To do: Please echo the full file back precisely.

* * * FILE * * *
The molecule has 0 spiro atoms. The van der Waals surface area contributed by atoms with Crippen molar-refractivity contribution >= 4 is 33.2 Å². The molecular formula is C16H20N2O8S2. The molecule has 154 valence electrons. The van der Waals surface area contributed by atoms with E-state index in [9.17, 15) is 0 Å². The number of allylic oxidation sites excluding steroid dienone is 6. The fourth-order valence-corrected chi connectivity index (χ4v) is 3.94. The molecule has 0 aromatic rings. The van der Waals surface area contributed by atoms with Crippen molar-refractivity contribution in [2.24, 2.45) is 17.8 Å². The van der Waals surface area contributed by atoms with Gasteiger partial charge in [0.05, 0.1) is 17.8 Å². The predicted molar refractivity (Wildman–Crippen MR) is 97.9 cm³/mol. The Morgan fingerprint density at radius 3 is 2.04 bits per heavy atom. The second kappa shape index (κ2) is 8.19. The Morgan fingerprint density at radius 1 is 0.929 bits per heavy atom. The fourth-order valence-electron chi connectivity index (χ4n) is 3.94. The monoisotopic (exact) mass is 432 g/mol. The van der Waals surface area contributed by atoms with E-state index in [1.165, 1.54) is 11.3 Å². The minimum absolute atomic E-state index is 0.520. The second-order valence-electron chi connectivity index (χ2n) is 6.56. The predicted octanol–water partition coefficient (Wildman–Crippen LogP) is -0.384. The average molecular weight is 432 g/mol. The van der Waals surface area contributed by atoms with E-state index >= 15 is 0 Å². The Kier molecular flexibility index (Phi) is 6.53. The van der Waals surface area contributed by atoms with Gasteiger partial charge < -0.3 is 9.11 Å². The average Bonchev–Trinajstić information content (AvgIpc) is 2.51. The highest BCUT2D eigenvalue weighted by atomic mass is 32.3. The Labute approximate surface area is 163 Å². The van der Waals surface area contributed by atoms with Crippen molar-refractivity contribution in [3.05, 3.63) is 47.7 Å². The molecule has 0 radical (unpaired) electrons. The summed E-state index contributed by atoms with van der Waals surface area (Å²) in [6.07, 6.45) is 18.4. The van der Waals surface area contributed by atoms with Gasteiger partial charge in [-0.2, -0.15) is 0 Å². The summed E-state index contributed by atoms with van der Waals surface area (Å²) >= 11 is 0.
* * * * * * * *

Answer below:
The molecule has 0 spiro atoms. The van der Waals surface area contributed by atoms with Crippen molar-refractivity contribution >= 4 is 33.2 Å². The molecular formula is C16H20N2O8S2. The molecule has 154 valence electrons. The van der Waals surface area contributed by atoms with E-state index in [9.17, 15) is 0 Å². The number of allylic oxidation sites excluding steroid dienone is 6. The fourth-order valence-corrected chi connectivity index (χ4v) is 3.94. The molecule has 0 aromatic rings. The van der Waals surface area contributed by atoms with Crippen molar-refractivity contribution in [2.24, 2.45) is 17.8 Å². The van der Waals surface area contributed by atoms with Gasteiger partial charge in [0.05, 0.1) is 17.8 Å². The predicted molar refractivity (Wildman–Crippen MR) is 97.9 cm³/mol. The Morgan fingerprint density at radius 3 is 2.04 bits per heavy atom. The second kappa shape index (κ2) is 8.19. The Morgan fingerprint density at radius 1 is 0.929 bits per heavy atom. The fourth-order valence-electron chi connectivity index (χ4n) is 3.94. The monoisotopic (exact) mass is 432 g/mol. The van der Waals surface area contributed by atoms with E-state index in [1.165, 1.54) is 11.3 Å². The minimum absolute atomic E-state index is 0.520. The second-order valence-electron chi connectivity index (χ2n) is 6.56. The predicted octanol–water partition coefficient (Wildman–Crippen LogP) is -0.384. The average molecular weight is 432 g/mol. The van der Waals surface area contributed by atoms with E-state index >= 15 is 0 Å². The Kier molecular flexibility index (Phi) is 6.53. The van der Waals surface area contributed by atoms with Gasteiger partial charge < -0.3 is 9.11 Å². The average Bonchev–Trinajstić information content (AvgIpc) is 2.51. The highest BCUT2D eigenvalue weighted by atomic mass is 32.3. The Labute approximate surface area is 163 Å². The van der Waals surface area contributed by atoms with Crippen molar-refractivity contribution in [3.05, 3.63) is 47.7 Å². The molecule has 0 radical (unpaired) electrons. The summed E-state index contributed by atoms with van der Waals surface area (Å²) in [6.07, 6.45) is 18.4. The van der Waals surface area contributed by atoms with Gasteiger partial charge in [-0.2, -0.15) is 0 Å². The summed E-state index contributed by atoms with van der Waals surface area (Å²) >= 11 is 0.